"The old order changeth yielding place to new," said Tennyson. We are seeing technology in various forms causing sweeping changes in the enterprise. The multitude of mobile devices, the pervasiveness of social media, the ubiquity of cloud platforms and Software as a Service (SAAS), the shift to Do it Yourself (DIY) and the flood of big data are changing the way enterprises look at IT. Organizations that quickly and effectively build business competencies leveraging software and intelligence will definitely be among the frontrunners in the race to the top in their respective sectors.
Turn the clock back a few decades, when enterprises began to focus on building robust capabilities across the value chain, helping organizations gain visibility on various business processes. The result: discreet, tightly coupled information systems termed as ‘Systems of Record’ (SOR) that paved the way for today’s extremely complex and high-maintenance information highways. Then came globalization, and organizations felt compelled to differentiate in the intensely competitive marketplace. Soon, the trend of consumerisation of IT also set in, propelling enterprises to think beyond organizational boundaries, and to actively engage in a context-relevant manner with all the stakeholders – partners, employees and customers. This in turn led to the creation of engagement platforms that gave users integrated, contextual and multichannel access to all kinds of relevant content related to transactions, collaboration and communications, driving actionable insights to deliver higher business performance.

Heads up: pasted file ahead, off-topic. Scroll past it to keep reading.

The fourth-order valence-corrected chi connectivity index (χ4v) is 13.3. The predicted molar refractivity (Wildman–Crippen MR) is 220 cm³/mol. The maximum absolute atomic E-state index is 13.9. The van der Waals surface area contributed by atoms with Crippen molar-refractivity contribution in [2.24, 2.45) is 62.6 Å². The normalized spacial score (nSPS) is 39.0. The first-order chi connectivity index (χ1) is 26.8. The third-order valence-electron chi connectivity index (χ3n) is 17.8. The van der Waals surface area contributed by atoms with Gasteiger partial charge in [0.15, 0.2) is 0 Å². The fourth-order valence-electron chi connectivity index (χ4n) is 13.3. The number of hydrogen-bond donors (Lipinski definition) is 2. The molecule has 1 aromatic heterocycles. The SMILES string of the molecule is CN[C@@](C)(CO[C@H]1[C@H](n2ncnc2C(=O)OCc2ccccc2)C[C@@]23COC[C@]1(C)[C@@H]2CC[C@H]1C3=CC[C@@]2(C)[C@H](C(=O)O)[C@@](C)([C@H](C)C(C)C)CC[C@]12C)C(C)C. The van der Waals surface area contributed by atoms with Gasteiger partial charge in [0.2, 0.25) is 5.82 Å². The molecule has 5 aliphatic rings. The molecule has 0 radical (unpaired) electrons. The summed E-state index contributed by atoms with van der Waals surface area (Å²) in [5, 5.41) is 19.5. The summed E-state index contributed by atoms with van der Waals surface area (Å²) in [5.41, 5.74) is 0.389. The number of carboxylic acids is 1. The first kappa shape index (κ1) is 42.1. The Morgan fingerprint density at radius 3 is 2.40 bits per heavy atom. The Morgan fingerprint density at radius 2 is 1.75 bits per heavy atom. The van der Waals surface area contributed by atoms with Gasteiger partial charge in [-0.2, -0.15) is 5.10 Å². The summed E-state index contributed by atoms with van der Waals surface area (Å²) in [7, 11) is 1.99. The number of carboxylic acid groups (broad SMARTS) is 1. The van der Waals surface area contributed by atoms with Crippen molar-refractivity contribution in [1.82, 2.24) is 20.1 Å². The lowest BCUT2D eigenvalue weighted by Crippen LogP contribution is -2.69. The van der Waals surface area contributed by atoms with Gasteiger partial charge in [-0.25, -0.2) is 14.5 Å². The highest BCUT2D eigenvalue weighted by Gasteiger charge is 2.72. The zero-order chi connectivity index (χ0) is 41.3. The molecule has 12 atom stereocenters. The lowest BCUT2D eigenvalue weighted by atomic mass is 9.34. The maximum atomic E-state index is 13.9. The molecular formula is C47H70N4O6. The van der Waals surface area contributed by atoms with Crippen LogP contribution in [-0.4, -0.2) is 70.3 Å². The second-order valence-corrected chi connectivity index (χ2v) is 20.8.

The emergence of these systems, termed ‘Systems of Engagement’ (SOE), has however led to a problem: the traditional ‘Systems of Record’ are not designed to handle all the demands typically posed by the ‘Systems of Engagement’, such as the need to shift focus from transactions to interactions, and from stability to dynamism. Enterprises therefore find themselves at a crossroads, and are trying hard to connect the two systems by standardizing and automating their ‘Systems of Record’, transforming it and rendering it flexible enough to adapt to the ‘Systems of Engagement’ in the ever-changing business landscape. This is the challenge for us vendors, one that we need to meet head-on.
The journey of a thousand miles begins with a single step. So first, set goals for achieving the required outcomes. My belief that ‘applications’ form the core of the desired digital transformation, will drive the applications strategy in the future. My suggestion to applications businesses would be to adopt a solution-driven approach, clearly articulating the value proposition and the go-to-market strategy, achieving better domain and process understanding and gaining deep technology and architecture expertise.
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